tshirt carbon footprint

What's one piece of clothing everyone owns? A basic cotton t-shirt.

It is also probably the most worn item in your closet. But have you ever wondered what the environmental impact of this ubiquitous cotton T-shirt is? 

Ecological footprint is defined as the impact of a person or community on the environment, expressed as the amount of land required to sustain their use of natural resources. While estimating the footprint of meat and fossil fuels is comparatively simpler, it's no easy feat when it comes to clothes. In order to calculate this, the entire life-cycle of the T-shirt must be brought into consideration - starting from creation, usage to disposal. As part of this process, the amount of water and energy used, waste released, carbon footprint and air pollution generated needs to be measured. 

Here's a step-by-step approximation of the environmental impact left by one T-shirt (here come the scary numbers

  • The cultivation of cotton itself for one shirt produces more than one kilogram of CO2. The World Resources Institute (WRI) states that cotton requires 24% of insecticides, 11% of pesticides, and uses about 3% of the world’s arable. 
  • According to the World Wildlife Fund, it takes 2,700 litres of water to produce the cotton for a single T-shirt.
  • The spinning process that is followed accounts for another kilogram of CO2
  • Manufacturing the cloth releases 3 kilograms of CO2
  • Dyeing alone leaves 0.01 kilogram of carbon dioxide per wear (even more in case of dark textiles as compared to lighter ones)
  • The remaining processes of packing, compilation of the catalogue, storage and dispatch produces 3 kilograms of CO2
  • A total of around 7 kilograms of CO2 is generated before the customer takes the t-shirt home
  • Extensive research conducted by Sandra Roos, a PhD student at Chalmers Institute of Technology in Sweden, shows that 22% of a garment’s climate impact came from transportation to and from the store.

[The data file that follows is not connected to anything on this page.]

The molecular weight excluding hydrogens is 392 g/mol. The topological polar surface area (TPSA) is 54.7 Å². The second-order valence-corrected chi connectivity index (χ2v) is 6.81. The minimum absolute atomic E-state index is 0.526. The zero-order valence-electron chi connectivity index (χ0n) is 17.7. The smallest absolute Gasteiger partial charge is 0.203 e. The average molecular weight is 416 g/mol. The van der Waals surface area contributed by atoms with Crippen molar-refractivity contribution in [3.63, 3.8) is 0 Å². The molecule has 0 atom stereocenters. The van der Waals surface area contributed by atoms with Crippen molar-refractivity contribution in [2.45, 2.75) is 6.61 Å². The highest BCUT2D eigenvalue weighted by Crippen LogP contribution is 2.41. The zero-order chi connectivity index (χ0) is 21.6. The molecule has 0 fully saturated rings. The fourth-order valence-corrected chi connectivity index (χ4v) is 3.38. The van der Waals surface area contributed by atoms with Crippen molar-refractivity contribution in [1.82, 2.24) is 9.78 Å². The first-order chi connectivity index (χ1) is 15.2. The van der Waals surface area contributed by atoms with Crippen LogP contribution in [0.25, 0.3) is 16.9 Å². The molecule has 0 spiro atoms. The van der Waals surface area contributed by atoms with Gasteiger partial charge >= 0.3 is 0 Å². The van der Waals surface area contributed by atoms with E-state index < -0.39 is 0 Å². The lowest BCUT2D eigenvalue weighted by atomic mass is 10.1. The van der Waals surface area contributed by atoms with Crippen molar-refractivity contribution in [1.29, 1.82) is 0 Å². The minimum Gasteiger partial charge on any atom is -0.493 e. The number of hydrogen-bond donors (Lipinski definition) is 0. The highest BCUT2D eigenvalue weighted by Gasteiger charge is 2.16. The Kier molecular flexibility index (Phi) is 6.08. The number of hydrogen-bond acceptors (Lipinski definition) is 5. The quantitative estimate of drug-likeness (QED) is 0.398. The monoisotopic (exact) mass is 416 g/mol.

• According to National Geographic, one load of laundry uses 40 gallons of water 
  • Additional processes of drying and ironing increases the level of CO2 to almost 12 kilograms
  • On an average, 3.3 kilograms of CO2 is produced before disposal, if it’s assumed that it will be washed around 55 times before it becomes rubbish

While adding up these statistics will not give an exact percentage of footprint generated, they give us a basic understanding of how the entire life-cycle of a single T-shirt affects the planet, which ultimately calls for conscious usage and disposal on part of the consumer and more sustainable production on the part of the manufacturer. 

As a consumer, you can do your bit by shopping from sustainable brands and adopt sustainable fashion or buying pre-loved garments. Once you have purchased a T-shirt, it is impossible to undo the processes that have already taken place prior to purchase but you can reduce the overall footprint by reducing the number of times you wash the shirt, and when you do, wash with cold water and air dry. When the shirt has reached the maximum number of wears possible, either donate it or give it off to brands that make clothing out of cloth scraps and waste. 

Some resources to educate yourself on the Ecological Footprint of your clothes:

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